- maintaining contact with potential victims of crime and juvenile delinquents.
Bavaria has instituted a system of citizen patrols (Sicherheitswacht) in which unarmed teams of two volunteers patrol assigned areas to improve subjective security. These teams carry a radio to call for help if necessary and a pepper spray for protection. A white armband with black letters identifying them as a neighbourhood watch patrol.
Citizens in Baden-Württemberg can participate in the Volunteer Police programme, where roughly 1,200 citizens voluntarily assist their local police in 20 towns. These volunteers are specially trained, wear uniforms and are worn and armed with normal police gear. Though, the government seeks the abolishment of the auxiliary police and the financial supply as well as the instatement of new auxiliary officers was immediately stopped.
Citizens in Hesse and Saxony can also participate in a Volunteer Police program, where some citizens voluntarily assist their local police. The volunteers are trained for 50 hours (in the case of Saxony is 60), receive uniforms, pepper spray and a mobile phone (in the case of Saxony is a radio).
People can also join the Wachpolizei which has less authority (and less pay) than regular police to perform basic police tasks such as traffic or guard duties, releasing regular officers for patrol work.
|This section does not cite any references or sources. (November 2012)|
Police training is primarily the responsibility of the individual Länder, although the federal government provides assistance and coordination. The high level of police professionalism is attributed in large degree to the length and thoroughness of training. The situation is different in the five new Länder of eastern Germany. Long accustomed to a compliant society, police forces of the eastern Länder have been described as understaffed, undertrained, poorly equipped, and woefully unprepared to cope with the challenges posed by the growing numbers of far right skinheads and neo-Nazis engaged in violent hate crimes against foreign workers and refugees.
Most police recruits spend about three years in combined training and service in the Readiness Police, although the training time may be shorter depending on previous education. Recruits are exempt from military service. Training encompasses a six-month course at a police school that provides a grounding in law, legal procedures, and police conduct.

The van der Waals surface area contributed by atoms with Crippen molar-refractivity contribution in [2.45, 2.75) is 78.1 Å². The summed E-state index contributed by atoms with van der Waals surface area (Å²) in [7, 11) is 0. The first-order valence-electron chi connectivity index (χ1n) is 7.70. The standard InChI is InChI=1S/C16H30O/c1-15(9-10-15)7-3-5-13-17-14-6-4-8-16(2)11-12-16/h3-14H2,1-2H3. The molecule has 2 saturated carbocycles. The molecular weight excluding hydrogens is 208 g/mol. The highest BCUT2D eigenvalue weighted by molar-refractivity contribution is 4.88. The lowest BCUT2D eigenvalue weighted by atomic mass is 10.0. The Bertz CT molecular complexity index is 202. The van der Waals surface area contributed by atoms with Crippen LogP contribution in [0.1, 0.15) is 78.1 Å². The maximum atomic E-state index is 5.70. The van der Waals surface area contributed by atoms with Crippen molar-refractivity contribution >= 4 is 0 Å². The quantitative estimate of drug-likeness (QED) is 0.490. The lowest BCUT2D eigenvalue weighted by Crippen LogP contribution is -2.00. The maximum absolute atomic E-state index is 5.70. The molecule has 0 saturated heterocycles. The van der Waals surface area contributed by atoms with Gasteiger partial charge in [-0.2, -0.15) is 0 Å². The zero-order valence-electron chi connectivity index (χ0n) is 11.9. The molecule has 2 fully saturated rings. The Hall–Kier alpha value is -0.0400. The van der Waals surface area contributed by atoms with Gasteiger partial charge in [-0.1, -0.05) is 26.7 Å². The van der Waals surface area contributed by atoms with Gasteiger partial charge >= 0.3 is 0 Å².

After about six years of duty as a patrol officer, an individual with an outstanding record who does well on a highly competitive examination can go on to two or three years at a higher police school or a college of public administration to qualify for the upper echelon. The very few candidates who qualify for the highest ranks of the police study for one year at the Federal Police Leadership Academy in Münster-Hiltrup.
Off duty carry
German police are authorized to carry their department issued firearms, and only their department issue firearms, while off duty. Germany is one of the very few countries to allow this. Although allowed to, only few German police actually carry off duty. If German police wish to carry any firearm other than one issued by their department, they are subject to the same restrictions as everyone else. German police must have a safe to store their gun in while not carrying, making sure it is not easily accessible to others.
Women in the Police
The Land police have had women members since the forces were reconstituted after World War II. Initially, female officers were assigned to cases involving juveniles and women, working in plainclothes without weapons. Since the mid-1970s, policewomen have performed general police patrol duties and their proportion of total police officers is steadily rising. However, their representation in leadership positions is still relatively low.
Alert Police (Bereitschaftspolizei--"Bepos") are available in each Land for riot control although their primary function is training police recruits. The Readiness Police receive standardized weapons, vehicles, and communications equipment from the federal government. An office in the federal Ministry of Interior monitors and coordinates the deployment of Readiness Police units, which can be called upon to assist the police of other Länder in case of riots or other civil disturbances.
The Alert Police are assigned to barracks where they are organized along military lines into squads, platoons, and 120- to 150-member training or standby companies. In most Länder, the Alert Police contingent consists of one 600- to 800-member battalion, but in six of the larger Länder they are organized into regiments.
Duties vary according to local requirements. In Hamburg, for example, Readiness Police patrol the subway system, assist in police raids in the red-light district, and are present at large demonstrations and soccer matches. Their units are equipped with their own transport, tents, and rations, enabling them to be shifted quickly to other Länder without having to rely on outside support. The Readiness Police have water cannons and armored vehicles but are armed with lighter weapons than those of the BGS.